Most people wonder what a BIC is when they are asked to provide one when making a payment, usually a cross-border payment. However, when you dig a little deeper, the answer to the question: What is a BIC? becomes rather more complex.
BIC until recently referred to the Bank Identifier Code, a unique code specifying a bank, and optionally a branch. Recently this has undergone a change of identity to Business Identifier Code and has widened in scope to mean a unique code to identify any business. In both instances the BIC is managed by SWIFT and is defined by the ISO9362 standard. Originally BIC was conceived to identify an address on the SWIFT inter-bank network, the name change to Business Identifier Code reflects that it now has much wider uses.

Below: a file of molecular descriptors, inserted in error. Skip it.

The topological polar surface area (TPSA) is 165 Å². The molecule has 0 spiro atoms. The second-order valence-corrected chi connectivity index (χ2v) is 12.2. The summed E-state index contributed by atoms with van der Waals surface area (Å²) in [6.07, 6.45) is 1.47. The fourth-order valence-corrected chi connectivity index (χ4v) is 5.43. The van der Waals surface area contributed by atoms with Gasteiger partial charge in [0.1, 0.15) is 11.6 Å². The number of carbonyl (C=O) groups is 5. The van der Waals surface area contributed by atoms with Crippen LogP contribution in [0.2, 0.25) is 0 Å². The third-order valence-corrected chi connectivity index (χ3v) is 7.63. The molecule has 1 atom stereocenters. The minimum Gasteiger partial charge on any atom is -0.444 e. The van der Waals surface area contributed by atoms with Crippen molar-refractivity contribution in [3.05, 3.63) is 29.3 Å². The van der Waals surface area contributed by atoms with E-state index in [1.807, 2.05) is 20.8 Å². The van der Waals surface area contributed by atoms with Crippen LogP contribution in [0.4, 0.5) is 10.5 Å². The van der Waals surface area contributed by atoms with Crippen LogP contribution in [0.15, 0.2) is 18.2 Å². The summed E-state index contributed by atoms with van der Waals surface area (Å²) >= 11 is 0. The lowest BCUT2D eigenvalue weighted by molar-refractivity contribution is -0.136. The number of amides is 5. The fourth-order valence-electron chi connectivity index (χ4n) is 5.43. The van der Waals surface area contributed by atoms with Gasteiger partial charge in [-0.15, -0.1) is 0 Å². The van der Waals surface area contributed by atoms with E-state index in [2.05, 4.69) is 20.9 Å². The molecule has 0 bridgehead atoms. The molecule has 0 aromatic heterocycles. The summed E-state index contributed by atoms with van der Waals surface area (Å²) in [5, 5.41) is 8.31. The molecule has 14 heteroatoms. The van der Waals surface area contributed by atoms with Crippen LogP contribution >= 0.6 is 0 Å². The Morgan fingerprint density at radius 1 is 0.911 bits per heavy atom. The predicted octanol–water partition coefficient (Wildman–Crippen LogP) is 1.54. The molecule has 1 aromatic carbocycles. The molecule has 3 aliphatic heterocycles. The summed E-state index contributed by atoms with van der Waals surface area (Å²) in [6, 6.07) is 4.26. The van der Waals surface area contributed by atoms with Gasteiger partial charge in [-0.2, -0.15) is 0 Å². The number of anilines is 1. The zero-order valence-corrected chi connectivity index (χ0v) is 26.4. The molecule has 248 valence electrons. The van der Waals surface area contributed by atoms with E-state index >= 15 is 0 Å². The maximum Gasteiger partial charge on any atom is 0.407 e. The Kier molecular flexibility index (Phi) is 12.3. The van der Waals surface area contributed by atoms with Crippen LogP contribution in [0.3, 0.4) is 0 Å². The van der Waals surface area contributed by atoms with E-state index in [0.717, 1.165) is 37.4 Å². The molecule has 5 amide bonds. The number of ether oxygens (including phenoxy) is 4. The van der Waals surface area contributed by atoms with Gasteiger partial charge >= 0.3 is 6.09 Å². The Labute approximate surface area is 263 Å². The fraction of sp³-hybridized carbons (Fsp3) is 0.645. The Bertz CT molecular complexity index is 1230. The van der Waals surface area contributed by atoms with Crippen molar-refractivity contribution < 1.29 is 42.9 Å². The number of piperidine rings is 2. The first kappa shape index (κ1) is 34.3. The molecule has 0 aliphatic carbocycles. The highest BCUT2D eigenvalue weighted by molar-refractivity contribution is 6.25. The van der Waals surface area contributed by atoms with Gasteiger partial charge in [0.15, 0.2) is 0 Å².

So what does a BIC look like?
There are two different formats: full BICs are 11 characters long, but they can be 8 characters – in which case they are known as a Business Party Identifier. A typical BIC 11 which includes a branch code looks like this:
What is a BIC used for?
In payments a BIC is used to identify a specific business, most commonly a bank. In some countries the bank code portion of a BIC forms part of the IBAN (International Bank Account Number). Here it identifies the financial institution to receive the payment, for example RBOS refers globally to the Royal Bank of Scotland.